The Chinese government appears to use its software vulnerability disclosure rules to preview dangerous zero-day flaws before tech companies can deploy fixes, a top Department of Homeland Security official said Wednesday.
Beijing’s strict vulnerability reporting rules mean government officials could get “early access” to even the most serious vulnerabilities, DHS Under Secretary for Policy Robert Silvers said during the Black Hat cybersecurity conference in Las Vegas.
If the Chinese government is analyzing zero-days, or previously unknown software flaws, before affected companies can deploy a fix, Beijing could gain the upper hand when carrying out cyberattacks against the U.S. or other digital adversaries.
Silvers said that a DHS review board assembled to investigate the recent Log4j software vulnerability, which was initially discovered by the Chinese tech giant Alibaba, concluded its inquiry with “very troubling” questions about Chinese disclosure rules.
In the case of the Log4j vulnerability, however, Alibaba revealed the flaw prior to notifying the Chinese government, according to Silvers.
“Alibaba did the right thing,” he said. But, Silvers said, the review board’s findings suggest Alibaba was likely punished by the Chinese government, raising questions about whether and how Chinese officials use security disclosure information.
Chinese companies are required to report vulnerabilities to the government within two days of discovering them. They are also barred from publicly disclosing vulnerabilities during “major national events.”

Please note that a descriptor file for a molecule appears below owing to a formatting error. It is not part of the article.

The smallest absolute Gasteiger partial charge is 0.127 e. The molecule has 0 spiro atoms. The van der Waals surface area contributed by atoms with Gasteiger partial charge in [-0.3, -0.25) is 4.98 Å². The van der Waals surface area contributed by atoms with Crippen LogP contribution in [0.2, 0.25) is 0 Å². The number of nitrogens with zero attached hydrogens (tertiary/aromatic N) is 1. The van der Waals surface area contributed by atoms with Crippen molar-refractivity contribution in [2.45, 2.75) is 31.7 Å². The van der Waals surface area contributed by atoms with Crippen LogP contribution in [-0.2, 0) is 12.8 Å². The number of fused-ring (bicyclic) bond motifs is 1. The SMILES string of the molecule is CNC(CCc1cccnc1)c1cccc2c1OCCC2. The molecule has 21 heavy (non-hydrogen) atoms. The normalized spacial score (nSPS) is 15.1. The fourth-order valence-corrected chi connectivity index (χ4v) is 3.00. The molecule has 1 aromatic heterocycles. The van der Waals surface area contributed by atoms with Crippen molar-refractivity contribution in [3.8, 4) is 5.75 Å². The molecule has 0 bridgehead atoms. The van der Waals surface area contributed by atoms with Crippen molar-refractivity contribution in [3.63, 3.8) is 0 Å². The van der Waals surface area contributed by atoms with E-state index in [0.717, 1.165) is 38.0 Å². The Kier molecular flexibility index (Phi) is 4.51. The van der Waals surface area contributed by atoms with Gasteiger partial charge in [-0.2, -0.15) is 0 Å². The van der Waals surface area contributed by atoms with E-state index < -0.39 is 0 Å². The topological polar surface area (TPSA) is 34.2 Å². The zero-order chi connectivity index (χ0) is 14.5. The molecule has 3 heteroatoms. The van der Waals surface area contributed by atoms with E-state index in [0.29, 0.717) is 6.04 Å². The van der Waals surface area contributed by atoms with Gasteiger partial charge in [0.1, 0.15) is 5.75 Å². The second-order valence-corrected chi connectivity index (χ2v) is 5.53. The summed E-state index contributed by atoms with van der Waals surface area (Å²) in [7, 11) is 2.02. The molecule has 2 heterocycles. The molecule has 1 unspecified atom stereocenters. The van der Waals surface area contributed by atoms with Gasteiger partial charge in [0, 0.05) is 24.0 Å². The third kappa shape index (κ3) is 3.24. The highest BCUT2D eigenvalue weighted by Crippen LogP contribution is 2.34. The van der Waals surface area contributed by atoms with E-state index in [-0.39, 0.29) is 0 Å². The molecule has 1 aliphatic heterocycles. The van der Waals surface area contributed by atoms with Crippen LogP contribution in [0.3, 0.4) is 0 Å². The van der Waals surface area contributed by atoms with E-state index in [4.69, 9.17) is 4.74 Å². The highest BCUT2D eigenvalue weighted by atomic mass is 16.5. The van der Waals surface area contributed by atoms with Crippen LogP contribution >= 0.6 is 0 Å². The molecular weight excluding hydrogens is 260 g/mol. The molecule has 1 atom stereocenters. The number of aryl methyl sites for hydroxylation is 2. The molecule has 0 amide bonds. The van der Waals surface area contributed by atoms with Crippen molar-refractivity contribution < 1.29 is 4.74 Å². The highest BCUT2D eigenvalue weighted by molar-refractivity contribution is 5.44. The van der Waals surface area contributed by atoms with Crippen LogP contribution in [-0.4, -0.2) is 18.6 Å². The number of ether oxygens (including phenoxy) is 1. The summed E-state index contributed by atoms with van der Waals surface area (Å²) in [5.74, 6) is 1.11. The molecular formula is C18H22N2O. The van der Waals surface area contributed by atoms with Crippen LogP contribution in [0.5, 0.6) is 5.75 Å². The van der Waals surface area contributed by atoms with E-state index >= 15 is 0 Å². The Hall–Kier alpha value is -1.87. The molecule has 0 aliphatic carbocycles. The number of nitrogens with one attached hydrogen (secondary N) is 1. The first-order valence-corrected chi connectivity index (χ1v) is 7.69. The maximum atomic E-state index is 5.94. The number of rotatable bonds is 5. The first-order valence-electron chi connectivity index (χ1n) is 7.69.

Silvers was speaking about the findings of the DHS Cyber Safety Review Board, a group of 15 top public and private sector cybersecurity experts whose inaugural investigation into the Log4j vulnerability wrapped last month. He said that board members are concerned by Chinese news reports that Alibaba was punished for publicly disclosing the vulnerability before alerting the Chinese government.
“We think that this was a good vulnerability disclosure process, and it was troubling to us that there would be some kind of punishment,” Silvers said.
The board found that Alibaba told the Chinese government about the vulnerability on Dec. 13, four days after informing the Apache Software Foundation, said Silvers. The Chinese government talked to the review board but did not address whether Alibaba was penalized in any way, he said.
Silvers called the review board’s work on Log4j “the largest mass scale cyber response in history.” He said that while the board’s work is done, risks from the Log4j vulnerability aren’t going away any time soon. The vulnerability is “so easy to exploit, and so ubiquitous” that organizations should expect the threat to linger for “years to come, maybe a decade or longer.”
Silvers declined to comment on whether the review board plans to examine any other cybersecurity incident in the near term.